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Clients Sue Tobin Investment in Alleged Fraud

Real estate: Lawsuit claims money went to keep a Ponzi scheme afloat instead of to housing projects.

February 15, 1996|MARLA DICKERSON | TIMES STAFF WRITER

SANTA ANA — Nearly 400 investors have filed suit against Huntington Beach developer Harold "Hal" Tobin, alleging Tobin and his now-collapsed investment company defrauded them of millions of dollars.

The suit, filed in Orange County Superior Court, claims that Tobin Investment Corp. lured investors with promises of big returns from Tobin's housing developments in Southern California and Las Vegas. The suit charges that instead of investing the money in the housing projects, Tobin diverted the money for his personal use, paying off earlier investors with proceeds from later investors until the whole scheme collapsed in February 1995.

The suit seeks unspecified damages, but the 400 mostly elderly investors are believed to have lost $45 million to $60 million in the alleged Ponzi scheme.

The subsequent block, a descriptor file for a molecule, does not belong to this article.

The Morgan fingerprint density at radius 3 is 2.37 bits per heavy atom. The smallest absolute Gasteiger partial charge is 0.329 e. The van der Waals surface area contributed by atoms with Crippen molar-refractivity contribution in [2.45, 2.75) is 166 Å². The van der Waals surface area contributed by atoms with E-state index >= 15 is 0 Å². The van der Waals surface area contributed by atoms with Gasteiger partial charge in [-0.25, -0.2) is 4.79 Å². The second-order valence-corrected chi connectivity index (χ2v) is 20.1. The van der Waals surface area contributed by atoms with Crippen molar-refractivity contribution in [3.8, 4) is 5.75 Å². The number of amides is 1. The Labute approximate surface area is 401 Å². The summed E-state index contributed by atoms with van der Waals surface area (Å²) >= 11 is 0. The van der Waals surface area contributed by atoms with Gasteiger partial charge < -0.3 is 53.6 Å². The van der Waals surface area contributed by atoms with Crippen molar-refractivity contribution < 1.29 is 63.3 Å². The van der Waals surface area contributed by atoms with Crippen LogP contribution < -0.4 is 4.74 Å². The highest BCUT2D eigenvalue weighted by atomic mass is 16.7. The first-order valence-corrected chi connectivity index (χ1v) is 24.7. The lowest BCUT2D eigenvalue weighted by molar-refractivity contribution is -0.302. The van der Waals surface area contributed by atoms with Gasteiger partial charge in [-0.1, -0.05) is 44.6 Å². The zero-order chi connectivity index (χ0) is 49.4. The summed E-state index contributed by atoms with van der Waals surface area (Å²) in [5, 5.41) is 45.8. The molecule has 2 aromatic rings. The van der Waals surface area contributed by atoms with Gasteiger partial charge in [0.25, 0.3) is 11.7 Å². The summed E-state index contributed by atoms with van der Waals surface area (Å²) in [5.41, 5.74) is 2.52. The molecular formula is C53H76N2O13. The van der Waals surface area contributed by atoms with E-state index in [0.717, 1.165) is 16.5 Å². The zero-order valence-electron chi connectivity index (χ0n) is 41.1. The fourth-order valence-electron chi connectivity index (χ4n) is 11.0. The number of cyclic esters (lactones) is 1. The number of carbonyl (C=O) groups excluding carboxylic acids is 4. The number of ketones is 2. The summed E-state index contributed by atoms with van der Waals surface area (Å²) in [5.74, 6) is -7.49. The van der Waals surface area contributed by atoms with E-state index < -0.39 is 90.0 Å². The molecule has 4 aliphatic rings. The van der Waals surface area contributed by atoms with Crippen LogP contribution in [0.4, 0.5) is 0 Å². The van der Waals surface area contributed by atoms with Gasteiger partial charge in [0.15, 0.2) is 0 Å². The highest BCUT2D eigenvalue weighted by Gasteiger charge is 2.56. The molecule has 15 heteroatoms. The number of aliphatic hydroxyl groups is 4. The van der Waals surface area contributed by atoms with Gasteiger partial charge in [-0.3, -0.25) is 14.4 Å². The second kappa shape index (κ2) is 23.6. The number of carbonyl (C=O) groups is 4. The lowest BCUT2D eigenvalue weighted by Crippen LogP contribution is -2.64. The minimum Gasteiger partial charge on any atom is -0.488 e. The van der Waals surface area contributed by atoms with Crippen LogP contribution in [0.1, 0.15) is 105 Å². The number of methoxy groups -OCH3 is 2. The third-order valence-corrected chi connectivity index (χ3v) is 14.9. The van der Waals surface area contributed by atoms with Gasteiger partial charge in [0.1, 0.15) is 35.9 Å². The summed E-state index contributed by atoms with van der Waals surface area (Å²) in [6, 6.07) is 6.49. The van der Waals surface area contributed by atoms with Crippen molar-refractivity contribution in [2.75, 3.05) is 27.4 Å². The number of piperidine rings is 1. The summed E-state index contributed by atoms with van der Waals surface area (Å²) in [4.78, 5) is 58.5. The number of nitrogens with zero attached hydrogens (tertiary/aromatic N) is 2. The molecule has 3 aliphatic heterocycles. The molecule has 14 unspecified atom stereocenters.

Tobin could not be reached for comment.

Tobin's activities have been under investigation by state and federal authorities. The Nevada Department of Business & Industry last year issued an order barring Tobin's company from selling homes in two Las Vegas projects.

Tobin, a football standout at USC in the 1960s, started out as a real estate agent and small-time developer. He moved on to bigger projects and by the 1980s had garnered a number of prestigious clients.

Through Tobin Investment Corp., Tobin sold lots in seven projects in Southern California and Las Vegas to fund the construction of homes on those lots. On average, investors paid about $150,000, and some early investors saw returns as high as 25%.

But last February, he sent investors a letter explaining that Tobin Investment had run out of money and could not pay its obligations to investors. He proposed that investors foreclose on the properties, most of which were empty lots worth a fraction of the original investment.

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